common questions regarding this color form of coastals.

parents were reds. The inheritance looked like it was a mix bag, acting randomly and not in a simple Mendelian way.

There are a few red lines around these days, but the most recognized, without a doubt, are the animals descending

In the late 2000’s I was fortunate enough to acquire a

from Madame Blue Berry (MBB). This was an animal that

MBB line red from Will Leary’s stock. A local buddy, David

was owned by Will Leary. She had a unique look with a very

Poppy, sold this animal to me and I named him Roku. Roku

pixelated head pattern and grey/blue tones. One of his

blew me away and I knew right there that I wanted to

most famous pairings was with a jaguar called Benjamin.

work with these regardless of its mode of inheritance.

These two produced some unique looking animals, with

My goal was to simply produce the best looking reds

high red coloration staying longer in development and a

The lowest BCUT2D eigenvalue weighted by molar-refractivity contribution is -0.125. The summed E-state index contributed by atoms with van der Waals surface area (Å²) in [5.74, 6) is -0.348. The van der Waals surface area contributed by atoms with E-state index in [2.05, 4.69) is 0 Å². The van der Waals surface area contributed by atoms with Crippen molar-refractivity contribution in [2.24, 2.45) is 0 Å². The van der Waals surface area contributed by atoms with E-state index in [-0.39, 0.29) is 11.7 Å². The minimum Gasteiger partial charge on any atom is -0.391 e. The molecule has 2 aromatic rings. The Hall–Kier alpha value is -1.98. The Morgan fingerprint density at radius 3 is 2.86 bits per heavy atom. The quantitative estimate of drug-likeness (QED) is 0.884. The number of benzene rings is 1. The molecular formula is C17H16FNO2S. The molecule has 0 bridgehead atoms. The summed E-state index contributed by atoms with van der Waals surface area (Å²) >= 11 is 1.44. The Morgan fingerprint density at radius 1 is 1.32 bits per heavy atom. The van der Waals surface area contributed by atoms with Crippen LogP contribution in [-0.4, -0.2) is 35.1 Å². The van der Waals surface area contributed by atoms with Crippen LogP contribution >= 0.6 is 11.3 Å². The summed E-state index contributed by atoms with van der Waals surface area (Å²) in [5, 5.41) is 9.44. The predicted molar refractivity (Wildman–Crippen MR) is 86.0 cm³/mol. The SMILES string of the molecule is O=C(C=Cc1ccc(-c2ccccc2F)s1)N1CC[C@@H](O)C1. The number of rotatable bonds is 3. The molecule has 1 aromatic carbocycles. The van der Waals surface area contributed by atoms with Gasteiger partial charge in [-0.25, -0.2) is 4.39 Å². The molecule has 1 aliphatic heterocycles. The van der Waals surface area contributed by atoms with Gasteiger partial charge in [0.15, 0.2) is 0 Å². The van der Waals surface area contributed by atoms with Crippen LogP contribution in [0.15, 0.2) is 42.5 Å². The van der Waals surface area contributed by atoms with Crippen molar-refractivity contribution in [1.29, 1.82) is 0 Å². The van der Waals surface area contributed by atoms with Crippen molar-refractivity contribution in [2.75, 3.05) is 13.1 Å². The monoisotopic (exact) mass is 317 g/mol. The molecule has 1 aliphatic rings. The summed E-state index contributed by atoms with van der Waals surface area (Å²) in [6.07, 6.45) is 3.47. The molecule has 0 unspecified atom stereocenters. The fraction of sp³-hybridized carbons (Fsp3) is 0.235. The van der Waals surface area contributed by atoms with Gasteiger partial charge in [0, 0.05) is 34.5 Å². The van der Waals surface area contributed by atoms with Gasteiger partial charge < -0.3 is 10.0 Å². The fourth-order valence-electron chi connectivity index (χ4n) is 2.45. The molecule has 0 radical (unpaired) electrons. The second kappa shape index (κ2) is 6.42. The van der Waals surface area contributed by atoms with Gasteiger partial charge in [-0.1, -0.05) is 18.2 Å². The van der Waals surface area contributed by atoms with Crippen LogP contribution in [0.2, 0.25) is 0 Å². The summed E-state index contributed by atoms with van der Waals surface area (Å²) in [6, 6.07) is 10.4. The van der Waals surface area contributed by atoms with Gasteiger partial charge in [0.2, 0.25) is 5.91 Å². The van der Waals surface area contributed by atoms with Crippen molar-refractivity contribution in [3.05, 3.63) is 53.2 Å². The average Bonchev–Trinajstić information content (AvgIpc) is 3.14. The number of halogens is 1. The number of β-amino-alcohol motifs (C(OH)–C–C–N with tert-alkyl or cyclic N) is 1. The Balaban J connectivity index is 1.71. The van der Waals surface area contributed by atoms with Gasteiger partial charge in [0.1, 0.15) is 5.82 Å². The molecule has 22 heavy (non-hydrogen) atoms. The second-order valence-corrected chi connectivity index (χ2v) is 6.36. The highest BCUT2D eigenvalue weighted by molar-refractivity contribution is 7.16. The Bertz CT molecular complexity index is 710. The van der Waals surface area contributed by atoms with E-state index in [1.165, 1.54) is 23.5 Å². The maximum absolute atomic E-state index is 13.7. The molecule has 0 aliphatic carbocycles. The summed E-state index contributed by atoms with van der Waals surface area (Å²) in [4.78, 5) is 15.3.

and make a “better” normal. If along the way I figured

reduction in black. Giving them the nickname “red hypos.”

out what’s going on with them, great, but that wasn’t my


Herpetoculture Magazine

initial goal. I searched for the best complementary female

were jaguars. This made the reds pop more since the

for him. I wanted to produce what is called an outcross,

jaguar morph is also a color enhancing gene. This clutch

meaning you cross out the line to an unrelated animal to

didn’t really tell me a lot about the mode of inheritance,

bring new genetics or to diversify it. I wanted a female

but the resulting animals were trophy red jaguars. So,

with little black and that wasn’t carrying any red genes.

what next? The next steps in teasing out the mode

This will be useful later on when I try to tease out its

of inheritance was to perform a backcross (crossing

inheritance. I ended up settling on a Lemke line female I

my holdback back to her red father) and another

named Azula. Lemke/VPI/MPenn animals tend to lack a

outcross using Culruin. With these two pairings I will